Swapping from a career where you have spent years learning and building your reputation to a completely new path can seem daunting. We will let you in on a trick. A big secret to changing careers successfully is simple – confidence. Knowing your worth and what you bring to the table will go a long way towards helping you nail an interview or launching your own business.
We spoke with Beth Tancredi-Chunn in Episode 5 who talks about the importance of knowing yourself, knowing what you bring to the table and having confidence in your abilities. This is key for multiple reasons.
First, too many women stay in jobs that no longer (or never) suit them. Whether you have outgrown your job or have been overlooked. Whether you are being mistreated or are simply bored and unfulfilled, having a true understanding of your worth is essential.
Confidence can give you the push you need to search for something new. You KNOW that you deserve more – more money, more freedom, more autonomy, more responsibility, more respect. Honoring your self-worth will eliminate the sense of complacency or feeling of being trapped that some women feel later in their careers.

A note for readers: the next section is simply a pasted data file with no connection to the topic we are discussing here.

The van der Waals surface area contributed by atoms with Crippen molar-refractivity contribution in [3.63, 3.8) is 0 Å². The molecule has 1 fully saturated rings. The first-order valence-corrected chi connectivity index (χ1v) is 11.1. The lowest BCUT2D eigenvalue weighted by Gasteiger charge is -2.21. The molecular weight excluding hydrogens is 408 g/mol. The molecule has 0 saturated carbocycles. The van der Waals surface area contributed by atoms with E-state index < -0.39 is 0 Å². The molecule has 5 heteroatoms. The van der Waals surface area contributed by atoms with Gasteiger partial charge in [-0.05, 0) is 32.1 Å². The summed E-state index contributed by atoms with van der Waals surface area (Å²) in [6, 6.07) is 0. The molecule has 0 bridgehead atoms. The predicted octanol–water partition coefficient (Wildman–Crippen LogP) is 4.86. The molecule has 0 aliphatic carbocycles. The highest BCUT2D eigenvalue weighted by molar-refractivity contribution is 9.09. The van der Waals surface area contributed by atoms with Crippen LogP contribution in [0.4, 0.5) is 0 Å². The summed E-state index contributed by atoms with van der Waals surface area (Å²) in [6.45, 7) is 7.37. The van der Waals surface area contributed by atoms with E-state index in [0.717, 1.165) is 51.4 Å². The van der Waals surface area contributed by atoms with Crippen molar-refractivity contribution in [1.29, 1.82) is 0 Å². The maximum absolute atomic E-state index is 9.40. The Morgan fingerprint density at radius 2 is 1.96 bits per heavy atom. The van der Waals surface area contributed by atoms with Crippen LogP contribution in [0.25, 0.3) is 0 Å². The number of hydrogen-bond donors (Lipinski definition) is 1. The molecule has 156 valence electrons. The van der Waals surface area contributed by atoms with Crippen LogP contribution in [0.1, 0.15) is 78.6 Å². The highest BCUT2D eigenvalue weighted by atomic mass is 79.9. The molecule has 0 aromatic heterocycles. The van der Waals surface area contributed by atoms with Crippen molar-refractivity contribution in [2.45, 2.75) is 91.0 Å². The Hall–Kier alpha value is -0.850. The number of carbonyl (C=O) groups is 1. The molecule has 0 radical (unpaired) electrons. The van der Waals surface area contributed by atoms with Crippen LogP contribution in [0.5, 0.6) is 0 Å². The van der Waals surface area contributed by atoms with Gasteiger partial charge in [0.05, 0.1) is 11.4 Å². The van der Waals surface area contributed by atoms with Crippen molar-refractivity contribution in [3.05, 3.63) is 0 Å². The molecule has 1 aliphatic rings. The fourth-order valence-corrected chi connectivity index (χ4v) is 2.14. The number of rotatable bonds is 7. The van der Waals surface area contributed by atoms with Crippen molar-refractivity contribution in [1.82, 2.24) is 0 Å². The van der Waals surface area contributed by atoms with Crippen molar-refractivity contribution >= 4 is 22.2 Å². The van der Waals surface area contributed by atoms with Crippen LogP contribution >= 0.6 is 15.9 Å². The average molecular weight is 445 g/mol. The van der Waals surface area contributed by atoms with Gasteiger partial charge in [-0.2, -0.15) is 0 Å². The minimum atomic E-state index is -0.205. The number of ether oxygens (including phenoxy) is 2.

Exuding confidence will trickle out into all areas of your career. Confident women are more assertive, their ideas are received better, they speak more assuredly, and they know when it is time to move on.
Confidence is the Secret to Changing Careers
But, we know. Just telling you the secret to changing careers is “be confident” is a lot easier than actually being more confident. So what can you do?
These ideas can be used in any career change, but let’s look at an example. Say you have spent your first act working in product marketing, but are looking to transition into working for a non-profit.
Fake It ‘Til You Make It
Even if you don’t feel it on the inside, taking little steps can give the illusion of confidence on the outside.
- Make an effort to remove the hidden, unintentional questioning sound from the end of your sentences.